The Russian foreign ministry on Saturday condemned Iranian President Mahmoud Ahmadinejad for saying the Holocaust was "a myth," calling his statement "totally unacceptable."

Russians are tough customers but they haven't got much to gain by too much tension in the world. The reality is that a healthy world economy is good for Russia's oil prices. And that requires a healthy U.S. economy.

Poor Republicans. Relations with Russia just ain't what they used to be.

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Friday, September 18, 2009

China's Economy Rolls On

At one point last year, the Chinese stock market had lost two-thirds of its value from its high in late 2007. That kind of fall was actually scarier than what we saw with the Dow Jones when it reached its peak in October 2007, sagged for months and then suddenly fell off the cliff last fall. But the Dow Jones in March of this year fell only slightly below half its October 2007 level and only briefly before rebounding to its current level.

Now here's an irony, American stock markets are moving up while the economic news is not good on the job front. Meanwhile, the Chinese stock market is having minor problems but the economy is booming. In China, there is no economy unless workers have jobs. No jobs means enormous unrest.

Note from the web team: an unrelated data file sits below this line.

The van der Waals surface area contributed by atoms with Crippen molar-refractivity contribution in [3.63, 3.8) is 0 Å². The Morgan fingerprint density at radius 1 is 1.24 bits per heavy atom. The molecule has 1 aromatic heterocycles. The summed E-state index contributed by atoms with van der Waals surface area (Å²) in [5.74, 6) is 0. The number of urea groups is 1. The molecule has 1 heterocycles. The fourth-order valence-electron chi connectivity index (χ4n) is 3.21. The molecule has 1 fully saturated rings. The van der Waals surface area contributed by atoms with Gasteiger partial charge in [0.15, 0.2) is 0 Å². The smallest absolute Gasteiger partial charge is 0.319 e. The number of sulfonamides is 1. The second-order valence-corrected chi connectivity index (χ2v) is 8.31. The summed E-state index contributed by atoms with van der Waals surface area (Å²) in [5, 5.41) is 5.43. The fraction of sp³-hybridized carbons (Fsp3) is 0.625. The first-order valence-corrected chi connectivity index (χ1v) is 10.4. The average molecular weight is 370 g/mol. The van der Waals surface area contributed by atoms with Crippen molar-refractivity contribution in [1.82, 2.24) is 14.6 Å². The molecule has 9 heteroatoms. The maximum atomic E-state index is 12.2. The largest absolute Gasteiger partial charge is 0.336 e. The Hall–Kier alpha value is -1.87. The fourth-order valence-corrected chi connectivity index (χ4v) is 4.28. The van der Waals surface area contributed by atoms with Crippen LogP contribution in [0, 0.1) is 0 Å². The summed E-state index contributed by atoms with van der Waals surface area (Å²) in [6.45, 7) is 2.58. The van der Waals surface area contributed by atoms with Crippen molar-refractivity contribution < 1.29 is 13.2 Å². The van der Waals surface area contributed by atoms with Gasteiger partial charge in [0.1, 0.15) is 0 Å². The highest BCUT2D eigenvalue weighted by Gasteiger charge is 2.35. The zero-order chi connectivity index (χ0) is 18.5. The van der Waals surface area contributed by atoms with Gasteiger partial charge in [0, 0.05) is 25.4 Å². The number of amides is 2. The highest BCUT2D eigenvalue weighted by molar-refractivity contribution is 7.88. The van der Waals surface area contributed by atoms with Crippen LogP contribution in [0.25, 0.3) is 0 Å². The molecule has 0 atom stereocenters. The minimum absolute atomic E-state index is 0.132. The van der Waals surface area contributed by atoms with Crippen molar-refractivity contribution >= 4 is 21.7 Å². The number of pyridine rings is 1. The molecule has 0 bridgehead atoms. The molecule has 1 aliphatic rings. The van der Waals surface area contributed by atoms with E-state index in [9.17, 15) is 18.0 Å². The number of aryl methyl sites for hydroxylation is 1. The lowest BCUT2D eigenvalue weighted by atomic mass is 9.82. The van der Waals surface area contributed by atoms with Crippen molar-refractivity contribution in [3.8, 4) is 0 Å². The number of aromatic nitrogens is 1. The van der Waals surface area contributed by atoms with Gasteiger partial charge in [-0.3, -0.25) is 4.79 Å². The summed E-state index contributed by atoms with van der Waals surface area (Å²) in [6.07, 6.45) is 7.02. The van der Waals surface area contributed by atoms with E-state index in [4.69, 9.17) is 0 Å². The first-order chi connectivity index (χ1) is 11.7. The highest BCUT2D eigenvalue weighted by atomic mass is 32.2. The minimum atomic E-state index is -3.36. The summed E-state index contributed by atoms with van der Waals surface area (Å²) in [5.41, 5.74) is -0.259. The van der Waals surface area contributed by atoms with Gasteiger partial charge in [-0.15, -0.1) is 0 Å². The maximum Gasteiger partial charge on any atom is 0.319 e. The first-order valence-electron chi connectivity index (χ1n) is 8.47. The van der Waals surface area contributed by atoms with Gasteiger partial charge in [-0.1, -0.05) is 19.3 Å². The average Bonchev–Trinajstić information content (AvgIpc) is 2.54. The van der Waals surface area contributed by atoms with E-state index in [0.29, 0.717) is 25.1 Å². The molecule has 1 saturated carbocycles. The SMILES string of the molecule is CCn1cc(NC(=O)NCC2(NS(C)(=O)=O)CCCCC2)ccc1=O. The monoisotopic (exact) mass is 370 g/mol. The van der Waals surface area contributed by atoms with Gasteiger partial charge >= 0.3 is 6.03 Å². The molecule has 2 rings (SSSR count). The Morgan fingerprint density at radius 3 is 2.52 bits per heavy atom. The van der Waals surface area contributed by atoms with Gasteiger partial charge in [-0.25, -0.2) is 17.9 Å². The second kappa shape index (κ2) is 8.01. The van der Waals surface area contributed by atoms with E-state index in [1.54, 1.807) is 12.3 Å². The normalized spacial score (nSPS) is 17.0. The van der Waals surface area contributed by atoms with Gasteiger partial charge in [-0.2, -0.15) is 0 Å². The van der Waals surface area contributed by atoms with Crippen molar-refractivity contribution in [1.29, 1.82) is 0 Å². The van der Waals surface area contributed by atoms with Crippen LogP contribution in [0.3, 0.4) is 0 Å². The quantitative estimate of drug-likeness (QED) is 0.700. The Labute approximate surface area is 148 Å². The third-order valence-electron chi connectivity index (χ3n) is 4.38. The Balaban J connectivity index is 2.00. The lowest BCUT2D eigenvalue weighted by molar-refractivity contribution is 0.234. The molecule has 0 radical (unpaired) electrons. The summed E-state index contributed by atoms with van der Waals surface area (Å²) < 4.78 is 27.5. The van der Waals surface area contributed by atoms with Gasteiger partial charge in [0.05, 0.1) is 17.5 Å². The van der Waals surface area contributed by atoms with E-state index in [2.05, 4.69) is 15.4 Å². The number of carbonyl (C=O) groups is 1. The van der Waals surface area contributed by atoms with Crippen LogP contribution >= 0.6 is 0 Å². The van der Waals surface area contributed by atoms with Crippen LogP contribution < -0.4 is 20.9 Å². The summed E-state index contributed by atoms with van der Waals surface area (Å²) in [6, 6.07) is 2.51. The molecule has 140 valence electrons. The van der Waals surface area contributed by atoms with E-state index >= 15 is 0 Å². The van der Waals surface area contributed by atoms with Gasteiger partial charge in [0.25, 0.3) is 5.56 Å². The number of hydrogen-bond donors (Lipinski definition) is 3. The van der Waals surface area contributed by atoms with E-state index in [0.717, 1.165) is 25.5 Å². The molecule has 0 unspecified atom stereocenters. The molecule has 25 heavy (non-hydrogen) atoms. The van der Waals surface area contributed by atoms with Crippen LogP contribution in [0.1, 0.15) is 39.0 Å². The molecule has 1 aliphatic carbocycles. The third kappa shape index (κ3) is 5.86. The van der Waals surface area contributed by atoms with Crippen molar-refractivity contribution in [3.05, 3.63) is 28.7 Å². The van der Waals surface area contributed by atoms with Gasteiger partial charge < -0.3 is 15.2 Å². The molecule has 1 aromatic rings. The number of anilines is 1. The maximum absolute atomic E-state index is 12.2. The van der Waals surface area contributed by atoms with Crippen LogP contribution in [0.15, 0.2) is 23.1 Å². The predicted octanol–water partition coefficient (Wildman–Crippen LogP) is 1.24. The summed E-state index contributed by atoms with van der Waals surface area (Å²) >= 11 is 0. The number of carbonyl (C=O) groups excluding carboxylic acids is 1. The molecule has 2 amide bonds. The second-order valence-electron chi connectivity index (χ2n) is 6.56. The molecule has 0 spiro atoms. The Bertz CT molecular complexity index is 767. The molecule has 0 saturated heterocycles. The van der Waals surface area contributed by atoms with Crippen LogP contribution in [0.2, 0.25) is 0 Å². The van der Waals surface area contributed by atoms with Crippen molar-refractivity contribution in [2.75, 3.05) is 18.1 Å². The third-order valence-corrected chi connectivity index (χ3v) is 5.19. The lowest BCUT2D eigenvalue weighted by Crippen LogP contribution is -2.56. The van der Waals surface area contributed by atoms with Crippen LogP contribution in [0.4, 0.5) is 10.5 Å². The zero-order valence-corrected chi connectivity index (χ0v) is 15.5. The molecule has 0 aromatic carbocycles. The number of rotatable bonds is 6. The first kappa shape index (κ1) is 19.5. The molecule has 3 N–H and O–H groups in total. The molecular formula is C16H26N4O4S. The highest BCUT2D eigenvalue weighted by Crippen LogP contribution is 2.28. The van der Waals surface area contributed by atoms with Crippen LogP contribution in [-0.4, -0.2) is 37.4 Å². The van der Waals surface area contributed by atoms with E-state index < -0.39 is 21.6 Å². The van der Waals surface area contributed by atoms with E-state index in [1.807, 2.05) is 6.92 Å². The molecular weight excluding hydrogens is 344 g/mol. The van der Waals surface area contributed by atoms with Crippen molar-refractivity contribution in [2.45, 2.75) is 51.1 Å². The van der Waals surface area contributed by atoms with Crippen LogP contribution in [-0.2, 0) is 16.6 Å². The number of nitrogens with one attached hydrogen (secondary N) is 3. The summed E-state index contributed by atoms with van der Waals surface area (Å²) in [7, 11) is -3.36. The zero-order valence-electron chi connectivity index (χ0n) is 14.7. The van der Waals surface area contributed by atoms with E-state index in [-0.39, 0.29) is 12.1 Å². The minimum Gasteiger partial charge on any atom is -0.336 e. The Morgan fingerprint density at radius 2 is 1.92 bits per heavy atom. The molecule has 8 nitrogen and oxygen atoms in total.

In the U.S., jobs and the health of corporations have become increasingly disconnected. In recent years the U.S. has repeatedly seen wages stagnate and the real unemployment rate rise while corporations post record profits.

But the Chinese are not succeeding simply because they emphasize jobs. They're also succeeding because they pushed a big stimulus package. Here's the story from The New York Times:

“The whole country’s economy is back on track,” said Shi Yingyi, a 34-year-old housewife who joined the throng. “I feel more confident now.”

The confidence stems from China’s three-pronged effort — a combination of stimulus, liberal bank lending and broad government support for exports.

The Chinese central bank said the country’s economy surged at an annualized rate of 14.9 percent in the second quarter. The United States economy shrank at an annual rate of 1 percent in that period.